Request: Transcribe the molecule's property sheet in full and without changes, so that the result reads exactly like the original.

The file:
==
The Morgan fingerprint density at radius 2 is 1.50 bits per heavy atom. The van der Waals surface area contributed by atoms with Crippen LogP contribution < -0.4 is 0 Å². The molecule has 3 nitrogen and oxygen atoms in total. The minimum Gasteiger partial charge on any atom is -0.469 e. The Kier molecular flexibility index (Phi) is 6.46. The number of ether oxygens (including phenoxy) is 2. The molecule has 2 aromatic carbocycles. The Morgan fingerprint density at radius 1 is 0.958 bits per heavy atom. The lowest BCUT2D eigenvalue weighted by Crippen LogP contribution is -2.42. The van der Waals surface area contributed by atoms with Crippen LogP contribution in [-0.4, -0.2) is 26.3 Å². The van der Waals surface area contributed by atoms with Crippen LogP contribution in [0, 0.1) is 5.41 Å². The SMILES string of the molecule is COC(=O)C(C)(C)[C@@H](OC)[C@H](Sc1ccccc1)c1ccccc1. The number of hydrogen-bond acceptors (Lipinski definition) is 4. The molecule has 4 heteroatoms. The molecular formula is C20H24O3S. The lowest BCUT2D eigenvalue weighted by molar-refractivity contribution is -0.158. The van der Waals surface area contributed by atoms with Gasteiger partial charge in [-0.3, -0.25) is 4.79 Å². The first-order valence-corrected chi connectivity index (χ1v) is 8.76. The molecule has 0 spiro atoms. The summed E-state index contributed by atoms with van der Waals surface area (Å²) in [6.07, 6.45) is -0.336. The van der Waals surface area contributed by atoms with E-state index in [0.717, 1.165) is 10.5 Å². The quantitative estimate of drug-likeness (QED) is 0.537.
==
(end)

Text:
The Morgan fingerprint density at radius 2 is 1.50 bits per heavy atom. The van der Waals surface area contributed by atoms with Crippen LogP contribution < -0.4 is 0 Å². The molecule has 3 nitrogen and oxygen atoms in total. The minimum Gasteiger partial charge on any atom is -0.469 e. The Kier molecular flexibility index (Phi) is 6.46. The number of ether oxygens (including phenoxy) is 2. The molecule has 2 aromatic carbocycles. The Morgan fingerprint density at radius 1 is 0.958 bits per heavy atom. The lowest BCUT2D eigenvalue weighted by Crippen LogP contribution is -2.42. The van der Waals surface area contributed by atoms with Crippen LogP contribution in [-0.4, -0.2) is 26.3 Å². The van der Waals surface area contributed by atoms with Crippen LogP contribution in [0, 0.1) is 5.41 Å². The SMILES string of the molecule is COC(=O)C(C)(C)[C@@H](OC)[C@H](Sc1ccccc1)c1ccccc1. The number of hydrogen-bond acceptors (Lipinski definition) is 4. The molecule has 4 heteroatoms. The molecular formula is C20H24O3S. The lowest BCUT2D eigenvalue weighted by molar-refractivity contribution is -0.158. The van der Waals surface area contributed by atoms with Gasteiger partial charge in [-0.3, -0.25) is 4.79 Å². The first-order valence-corrected chi connectivity index (χ1v) is 8.76. The molecule has 0 spiro atoms. The summed E-state index contributed by atoms with van der Waals surface area (Å²) in [6.07, 6.45) is -0.336. The van der Waals surface area contributed by atoms with E-state index in [0.717, 1.165) is 10.5 Å². The quantitative estimate of drug-likeness (QED) is 0.537.